Rocky Mountain (66th Annual) and Cordilleran (110th Annual) Joint Meeting (19–21 May 2014)

Paper No. 38-5
Presentation Time: 2:20 PM

TURTLES OF THE JUDITH RIVER FORMATION AND COMPARISONS AMONG LATE CRETACEOUS FAUNAS IN WESTERN NORTH AMERICA


HOLROYD, Patricia A., HUTCHISON, J. Howard, and GOODWIN, Mark B., Museum of Paleontology, University of California, Berkeley, CA 94720, pholroyd@berkeley.edu
Turtles are among the most diverse aquatic vertebrate groups in the Late Cretaceous and are common in the fossil record of western North America. As such, they provide a unique and complementary study system for assessing hypotheses of biogeographic provinciality and climatically-controlled latitudinal variation based on other parts of the biota. Recent publications of diverse turtle faunas from the Campanian of Utah, Alberta, and New Mexico, in combination with new data from Montana, permit a new synthesis.

Here we report on the turtle assemblages of the Judith River Fm. from 80 localities in north-central Montana, primarily from the Kennedy Coulee sections for which radiometric dates have been previously published, and smaller samples from the Havre badlands and the more marine-influenced sections in Liberty County. For each locality, genus and family level presence-absence data were tabulated, and minimum lineage richness and relative abundance were calculated.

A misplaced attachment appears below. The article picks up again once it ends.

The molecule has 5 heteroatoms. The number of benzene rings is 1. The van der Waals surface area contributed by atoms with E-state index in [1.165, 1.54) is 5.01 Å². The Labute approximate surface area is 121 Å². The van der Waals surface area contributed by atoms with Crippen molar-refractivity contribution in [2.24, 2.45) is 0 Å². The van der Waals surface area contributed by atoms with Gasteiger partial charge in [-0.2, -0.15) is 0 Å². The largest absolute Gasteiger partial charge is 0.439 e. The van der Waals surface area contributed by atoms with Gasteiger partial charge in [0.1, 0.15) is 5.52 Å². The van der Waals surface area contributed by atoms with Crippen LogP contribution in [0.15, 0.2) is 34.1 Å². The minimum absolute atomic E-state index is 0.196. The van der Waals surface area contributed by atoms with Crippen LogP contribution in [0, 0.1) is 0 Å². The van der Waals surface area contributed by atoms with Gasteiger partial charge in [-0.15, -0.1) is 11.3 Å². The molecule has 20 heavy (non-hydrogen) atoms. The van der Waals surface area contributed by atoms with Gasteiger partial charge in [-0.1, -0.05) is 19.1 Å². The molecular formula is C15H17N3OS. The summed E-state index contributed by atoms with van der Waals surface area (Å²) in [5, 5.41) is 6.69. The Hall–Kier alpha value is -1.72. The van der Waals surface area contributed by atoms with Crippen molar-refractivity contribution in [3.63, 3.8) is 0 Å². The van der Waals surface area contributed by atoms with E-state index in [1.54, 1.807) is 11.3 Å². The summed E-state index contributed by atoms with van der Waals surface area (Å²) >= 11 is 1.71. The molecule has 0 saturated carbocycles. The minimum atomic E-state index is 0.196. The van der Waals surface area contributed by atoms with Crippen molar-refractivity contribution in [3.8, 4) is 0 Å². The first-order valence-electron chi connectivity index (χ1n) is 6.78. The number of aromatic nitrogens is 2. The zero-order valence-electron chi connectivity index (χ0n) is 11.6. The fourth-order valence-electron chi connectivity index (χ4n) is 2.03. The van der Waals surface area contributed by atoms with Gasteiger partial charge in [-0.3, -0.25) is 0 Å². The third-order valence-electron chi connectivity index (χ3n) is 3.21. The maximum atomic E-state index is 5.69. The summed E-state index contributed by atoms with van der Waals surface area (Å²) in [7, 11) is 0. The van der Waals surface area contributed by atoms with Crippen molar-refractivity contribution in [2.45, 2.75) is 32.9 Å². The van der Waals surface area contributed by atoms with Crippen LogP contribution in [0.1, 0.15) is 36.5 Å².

On a regional scale, the Judith River assemblages bear greatest resemblance to those of southern Alberta, especially in the absence of the pleurosternid Compsemys and kinosternoids (mud turtles). The Judith River Fm. and Albertan assemblages are notably distinct from those of New Mexico and further south, but they uniquely share some taxa (e.g., chelydrids or snapping turtles) with assemblages from the Kaiparowits Fm. of Utah. These patterns are generally consistent with some provinciality hypotheses and possible climatic controls on selected taxa. However, tabulating occurrences on a locality by locality basis to assess richness and abundance reveals subtle differences that are not readily apparent in formation-level summaries. Some taxa are restricted to certain localities and show clear habitat preferences (e.g., channel size or distance from salt water). Therefore, variation among formations or areas is also likely due to the variety and types of local environments being collected. These sampling differences across the paleo-landscape cannot be overlooked as an additional source of the observed geographic variation among Late Cretaceous faunas.